It’s been more than 10 years since Star Wars: Episode III – Revenge of the Sith released in theaters. Fans’ attention has since moved on to Disney’s sequel trilogy, but Revenge of the Sith still holds a special place in our hearts. Widely considered the best of the prequels, Anakin’s turn to the Dark Side lent the film a brutal darkness and dramatic edge that only The Empire Strikes Back could top. Still, there were a few cringe-worthy moments, as in all of George Lucas’ prequels. One such moment featured the infamous line from Padme – “You’re breaking my heart.”
The overwrought dialogue was problematic enough, but the poor writing of Padme was even worse. Anakin’s choking Padme nearly to death was somewhat powerful dramatically, but it rendered Padme as a weak and ineffective character. As it turns out, there was originally a very different ending in store for her.
Star Wars character design and concept artist Ian McCaig recently sat down for a talk at the Academy of Art University, where he revealed a fascinating tidbit about Sith’s original ending. The film originally would have explored Padme’s attempts to kick start the Rebel Alliance, plotting the movement behind Anakin’s back. Some of this was filmed and made it onto the DVD’s deleted scenes, but Padme was not a key player. The real kicker though, is that in the original concept, Padme was planning to murder Anakin, believing him too far gone to save. Even more powerfully, Anakin was going to let her do it. McCaig’s full explanation follows:
“[Anakin] leaves. Moments later, in come the Separatists and right behind his back, [Padme] is starting the Rebellion to overthrow him. Because Padme can see the he is becoming a monster. At the end, on Mustafar, when she goes to see [Anakin], she has a knife in her hands. She gets off the ship with the knife, she runs up and throws her arms around him, and he lets her. She’s got the knife to the back of [Anakin’s] neck and she’s going to kill him. [Again], he lets her. But she can’t do it. She loves him too much to stop him, even when he becomes the monster.”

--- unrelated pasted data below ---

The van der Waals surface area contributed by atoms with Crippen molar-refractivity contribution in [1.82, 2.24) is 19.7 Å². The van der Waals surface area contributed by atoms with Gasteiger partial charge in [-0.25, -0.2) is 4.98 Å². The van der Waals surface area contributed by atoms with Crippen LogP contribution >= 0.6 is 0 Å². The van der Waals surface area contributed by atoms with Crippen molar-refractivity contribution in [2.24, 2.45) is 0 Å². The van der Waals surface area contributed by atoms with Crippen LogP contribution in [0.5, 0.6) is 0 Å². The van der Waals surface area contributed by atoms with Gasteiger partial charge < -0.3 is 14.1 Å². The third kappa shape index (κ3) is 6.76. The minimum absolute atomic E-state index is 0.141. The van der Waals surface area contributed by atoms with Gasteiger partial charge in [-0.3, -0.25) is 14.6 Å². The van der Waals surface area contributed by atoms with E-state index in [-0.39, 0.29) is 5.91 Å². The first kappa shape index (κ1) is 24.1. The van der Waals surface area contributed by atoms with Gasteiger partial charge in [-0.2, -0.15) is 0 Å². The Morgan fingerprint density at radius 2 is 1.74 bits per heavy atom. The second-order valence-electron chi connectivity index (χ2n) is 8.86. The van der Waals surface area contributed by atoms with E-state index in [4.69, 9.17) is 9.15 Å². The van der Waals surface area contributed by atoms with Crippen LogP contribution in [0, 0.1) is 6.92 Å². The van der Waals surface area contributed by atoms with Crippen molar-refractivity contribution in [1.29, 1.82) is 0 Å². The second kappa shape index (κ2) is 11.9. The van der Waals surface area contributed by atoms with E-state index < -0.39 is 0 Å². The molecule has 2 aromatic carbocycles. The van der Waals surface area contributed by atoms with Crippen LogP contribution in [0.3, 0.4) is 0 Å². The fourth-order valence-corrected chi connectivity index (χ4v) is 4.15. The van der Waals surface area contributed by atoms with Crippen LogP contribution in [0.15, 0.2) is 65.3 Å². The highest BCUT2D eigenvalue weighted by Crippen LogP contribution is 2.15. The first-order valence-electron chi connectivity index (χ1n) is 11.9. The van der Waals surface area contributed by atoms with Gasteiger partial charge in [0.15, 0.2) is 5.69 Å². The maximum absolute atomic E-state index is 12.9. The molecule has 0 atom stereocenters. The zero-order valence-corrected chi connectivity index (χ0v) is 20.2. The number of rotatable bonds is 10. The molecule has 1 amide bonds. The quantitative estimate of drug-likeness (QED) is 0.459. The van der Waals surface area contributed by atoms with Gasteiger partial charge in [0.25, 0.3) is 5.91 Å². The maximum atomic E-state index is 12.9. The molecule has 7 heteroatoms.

It boggles the mind why George Lucas decided against this. It would given Padme a much more active role in the movie, and the final scene between them would have been emotionally gut wrenching. It would have been an actual “heartbreaking” moment, instead of a cringe-worthy, throw away quote.
I suppose we’ll never know for sure why Lucas went in a different, more watered down direction. But it’s probably the same reason he wanted Greedo to shoot Han first. Lucas seems to get queasy whenever his Light Side characters try to commit murder. It’s the same black and white thinking that got the Jedi Order massacred, too rigid in their ways. I guess Lucas has more in common with the Jedi Knights than he realized.
Regardless of the reason, it’s fascinating that all these years after Revenge of the Sith, we’re still learning what could have been.
Source: YouTube (via ComicBook)